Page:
She hid bruises. The fist slam today was not her first.
"Why do you let him do that to you?"
She blinked. Her lips parted, but she didn't answer. He'd forgotten she didn't speak English.
"Are you done?" Nikolai asked from the doorway.
Reluctantly, Ash released her. As much as it pained him to admit, there wasn't anything more he could do for her. She seemed alert, and he couldn't proceed with a neurological assessment, given that she wouldn't understand his questions—Nikolai wouldn't help as the translator here. "You should put an ice pack on her cheek."
Nikolai remained stoic. Ash turned back to Irina.
"Take care of yourself," he said softly. She wouldn't understand his words, but maybe she'd figure out the message in his tone.
She looked up. "Spasiba."
Thank you. The word was a small whisper, but Ash smiled and nodded to indicate he understood what she said.
He brushed past Nikolai on his way out. The hushed and frantic voices of the couple in the throes of an argument reached him. He didn't turn back, kept walking down the stairs to the ground level where his partner, Ally, waited for him to lift their patient onto the stretcher. A few feet from them on the wide patio, the party that had stopped temporarily, after a fight between three men, was back in full swing. Alcohol flowed freely, the too-sweet smell of liquor floating over to him.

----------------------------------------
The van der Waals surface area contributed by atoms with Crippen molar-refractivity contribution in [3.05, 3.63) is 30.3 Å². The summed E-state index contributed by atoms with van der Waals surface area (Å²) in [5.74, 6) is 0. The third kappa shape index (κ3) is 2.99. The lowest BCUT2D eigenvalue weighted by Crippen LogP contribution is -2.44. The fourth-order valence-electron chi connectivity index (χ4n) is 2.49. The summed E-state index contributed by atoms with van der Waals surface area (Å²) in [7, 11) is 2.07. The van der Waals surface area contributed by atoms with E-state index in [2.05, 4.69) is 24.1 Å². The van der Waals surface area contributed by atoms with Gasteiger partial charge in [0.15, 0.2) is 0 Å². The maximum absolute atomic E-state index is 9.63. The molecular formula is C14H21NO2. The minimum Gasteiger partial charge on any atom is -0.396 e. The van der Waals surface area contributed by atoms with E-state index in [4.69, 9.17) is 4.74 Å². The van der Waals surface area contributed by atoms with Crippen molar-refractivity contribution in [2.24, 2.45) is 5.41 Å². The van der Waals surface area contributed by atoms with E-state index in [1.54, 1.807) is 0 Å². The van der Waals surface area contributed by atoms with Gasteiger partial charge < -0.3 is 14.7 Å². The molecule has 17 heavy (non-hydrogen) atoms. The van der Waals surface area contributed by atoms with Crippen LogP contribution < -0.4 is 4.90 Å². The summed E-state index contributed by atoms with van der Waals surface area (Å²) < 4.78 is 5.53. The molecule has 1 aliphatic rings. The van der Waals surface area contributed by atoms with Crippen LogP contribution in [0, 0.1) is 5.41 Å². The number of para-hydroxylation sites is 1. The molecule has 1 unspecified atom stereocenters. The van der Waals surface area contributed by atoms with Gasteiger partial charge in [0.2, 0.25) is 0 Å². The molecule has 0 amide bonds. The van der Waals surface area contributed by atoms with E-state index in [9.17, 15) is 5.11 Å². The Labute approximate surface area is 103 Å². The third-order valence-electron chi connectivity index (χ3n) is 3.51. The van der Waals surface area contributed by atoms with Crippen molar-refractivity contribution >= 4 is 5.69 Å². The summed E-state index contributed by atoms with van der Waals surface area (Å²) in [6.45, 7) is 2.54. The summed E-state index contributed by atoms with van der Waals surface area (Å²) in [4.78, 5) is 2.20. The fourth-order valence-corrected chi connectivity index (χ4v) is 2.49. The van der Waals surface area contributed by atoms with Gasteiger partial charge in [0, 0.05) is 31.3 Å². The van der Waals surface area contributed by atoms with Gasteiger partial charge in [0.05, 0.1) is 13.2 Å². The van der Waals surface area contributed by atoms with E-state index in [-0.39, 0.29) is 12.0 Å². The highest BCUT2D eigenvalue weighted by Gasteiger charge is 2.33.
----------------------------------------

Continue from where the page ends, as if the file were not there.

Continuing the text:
Ash and Ally had been called to attend to the assault victims. Two of them had minor scrapes and bruises, but the last one, who was piss-drunk already, in the middle of the afternoon, had taken a nasty fall down the stone steps that led from the upper floor to the ground level of the garden. At least the others had had the good sense not to move him from his position.
Ash crouched by the young man's side. The guy kept up a litany of moans, even after his mangled left lower leg was secured in a box splint, and he received analgesia. Despite the non-re-breathing mask that delivered high-concentration oxygen to the bloke's mouth, he could still make loud, long-suffering groans. There was no haemorrhage to the limb, and, though limb trauma could be painful, the drugs should've kicked in already.
Ally looked up from where she checked on the splint. "You'll never let up, will you?"